Lots of votes!Polls galore
By now you've seen the polls on the right side of the main Drobe Launchpad page when you visit the site. Yes, I know, we said we wouldn't do polls, but, well, now we do. Consistency, we've heard of it, etc.

The polls are divided into two result sections, one for registered users and one for guest users and both are completely anonymous (we don't store who voted what, only that you have voted), so you can easily see the spread of votes for each poll option. We plan to have fresh polls more or less on a weekly basis.

If you can't vote in the poll then someone on your IP has either beaten you to it, or there is something strange about the browser you are using. If this is the case then unfortunately it is tough luck, and you will either have to wait until the next round of polls to be able to vote and enjoy the rest of the site, or try voting after logging in.

Ooo, Drobe hosting!The big one: hosting
This is what I was refering to in the beginning of the article: web hosting. We decided a week or two ago that far too many RISC OS sites are hinging on just one server or two servers, and when those computers goes down, they all disappear (which hardly looks good for the platform), so we decided to create a facility on drobe.co.uk for people to host their programs with us as well.

Here's what you get:
  • A whole 100MB for your RISC OS related web pages

  • Your own sub-domain name: http://{username}.drobe.co.uk/

  • A web based interface and FTP access to administer your page/

  • We don't supply PHP or any kind of serverside processing, at least not at the moment

There are some further guidelines that we'd like you to keep in mind from this page when using the service. If you look on the left sidebar you will see a 'Your webspace' link, where you can administer your website.

Anyway, we hope you enjoy and use the new features that we've have put in to make Drobe an even more useful resource to our users.


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Are there any plans for people who ave spaces in their username like me? ATM I can't use hosting and webmail, but I also like my username with the space. Can it not be removed for the benefit or email/hosting?

 is a RISC OS UserAndrewDuffell on 31/8/04 4:13PM
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 is a RISC OS Userpiemmm on 31/8/04 4:31PM
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A big thanks for all these new features. It's looking really excellent.

 is a RISC OS Userfylfot on 31/8/04 4:49PM
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Ewwwww, SiS in a server? Ick ick ick!

 is a RISC OS Usernunfetishist on 31/8/04 5:33PM
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piemmm:thanks :)

 is a RISC OS UserAndrewDuffell on 31/8/04 5:37PM
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I can't seem to be able to get !FTPc to work with VirtualRPC. Anyone got any ideas? Netsurf works ok.

 is a RISC OS Userhutchies on 31/8/04 5:59PM
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I notice acornsearch.com is now up for sale...

 is a RISC OS UserEddie on 31/8/04 6:24PM
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Well done with all the improvements and good luck with anymore you may have planned.

 is a RISC OS UserRevin Kevin on 31/8/04 7:06PM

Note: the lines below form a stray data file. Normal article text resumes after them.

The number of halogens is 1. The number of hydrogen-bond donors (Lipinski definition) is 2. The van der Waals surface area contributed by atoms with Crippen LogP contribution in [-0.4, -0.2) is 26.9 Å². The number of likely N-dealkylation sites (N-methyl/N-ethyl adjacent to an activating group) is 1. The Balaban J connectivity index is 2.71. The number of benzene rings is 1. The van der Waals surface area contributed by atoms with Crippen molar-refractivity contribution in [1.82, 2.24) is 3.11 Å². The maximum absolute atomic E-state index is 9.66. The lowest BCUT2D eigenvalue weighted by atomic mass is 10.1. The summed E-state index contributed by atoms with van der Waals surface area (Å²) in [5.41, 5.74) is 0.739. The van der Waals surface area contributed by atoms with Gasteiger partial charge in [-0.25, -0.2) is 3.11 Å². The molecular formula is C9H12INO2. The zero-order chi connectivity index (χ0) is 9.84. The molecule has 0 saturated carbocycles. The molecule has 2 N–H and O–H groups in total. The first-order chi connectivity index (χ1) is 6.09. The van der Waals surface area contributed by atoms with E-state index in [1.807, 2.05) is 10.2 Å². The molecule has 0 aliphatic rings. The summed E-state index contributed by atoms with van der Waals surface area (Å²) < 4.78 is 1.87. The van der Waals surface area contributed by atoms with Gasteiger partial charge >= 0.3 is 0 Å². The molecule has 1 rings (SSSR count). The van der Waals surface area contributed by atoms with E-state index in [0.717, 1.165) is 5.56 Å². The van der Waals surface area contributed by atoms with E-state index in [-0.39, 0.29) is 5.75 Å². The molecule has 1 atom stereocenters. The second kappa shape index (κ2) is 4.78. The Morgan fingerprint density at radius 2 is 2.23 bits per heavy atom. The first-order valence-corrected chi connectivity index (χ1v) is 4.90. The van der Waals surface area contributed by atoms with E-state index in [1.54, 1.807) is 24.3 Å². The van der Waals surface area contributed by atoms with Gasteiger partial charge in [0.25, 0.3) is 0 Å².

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hutchies: no idea :-( Try asking on comp.sys.acorn.apps.

Ian: How does the file search choose what icon to display? For CaretChase it comes up with the low res (!Sprites) icon. Also, how do the polls deal with transparent proxies and the like? (e.g. ntl)

 is a RISC OS Useradamr on 31/8/04 8:40PM
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Very nice :) Looking forward to the possibie addition of PHP.

 is a RISC OS Userjohn on 31/8/04 10:21PM
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Yes, Drobe has been busy and thanks for offering the recent new features. I do like Google and use it most of the times. A web page I do not have, thanks. Drobe's new feature packed site may be coming useful and attractive as a User's browser "Home Page" !! ;-) Regards, Steve

 is a RISC OS UserSawadee on 31/8/04 11:36PM
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The file searcher is very nice but at the moment it seems to be throwing up some very old versions of popular programs for instance: searching for "BeebIt" gives Beebit 0.32 searching for "Zap" gives Zap 1.30

 is a RISC OS UserIvanDobski on 1/9/04 2:36PM
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I would be very interested in the long story about how you "were able to, through several more revisions, make AcornSearch completely autonomous in terms of file indexing and webpage indexing."

 is a RISC OS UserCJE on 1/9/04 4:14PM
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With the new User Gallery - has anyone been able to use it via the RISC OS side?

If so which browser did you use please?

 is a RISC OS Userrmac on 2/9/04 4:04PM
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"WebSpace" is nice and simple... just two hiccups, I couldn't find <= Back or an exit to take me out & back to the Drobe Home page? :blush: The other is some directories I created in WebSpace worked, a few jpgs loaded into one directory loaded and Click 'N Show image worked the first day, but now the after the first try the images links are dead and won't Click 'N Show on RO4 or the Windows XP...??? I tried to Delete and reload images (no worries) but they still now won't show...? (Is this feature disabled while Ian H is doing some finishing touches to the site?) :blush:

*rmac* Everything in the (New) User Gallery works on XP Windows. I have RO4.2 with Oregano2 & I loaded jpg photos and could edit text no problems. The only thing that will NOT work in RO Oregano2 I found was the [Slideshow] feature, the Slideshow did not work in !NetSurf either. Why??? :unhappy: Regards, Steve.

 is a RISC OS UserSawadee on 2/9/04 9:39PM
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Ah, I remember, randomly typing in www.AcornSearch.co.uk and .com at school.

Was very welcoming to see such a thing, without it, i wouldnt have seen this place!

 is a RISC OS Userem2ac on 7/9/04 9:26AM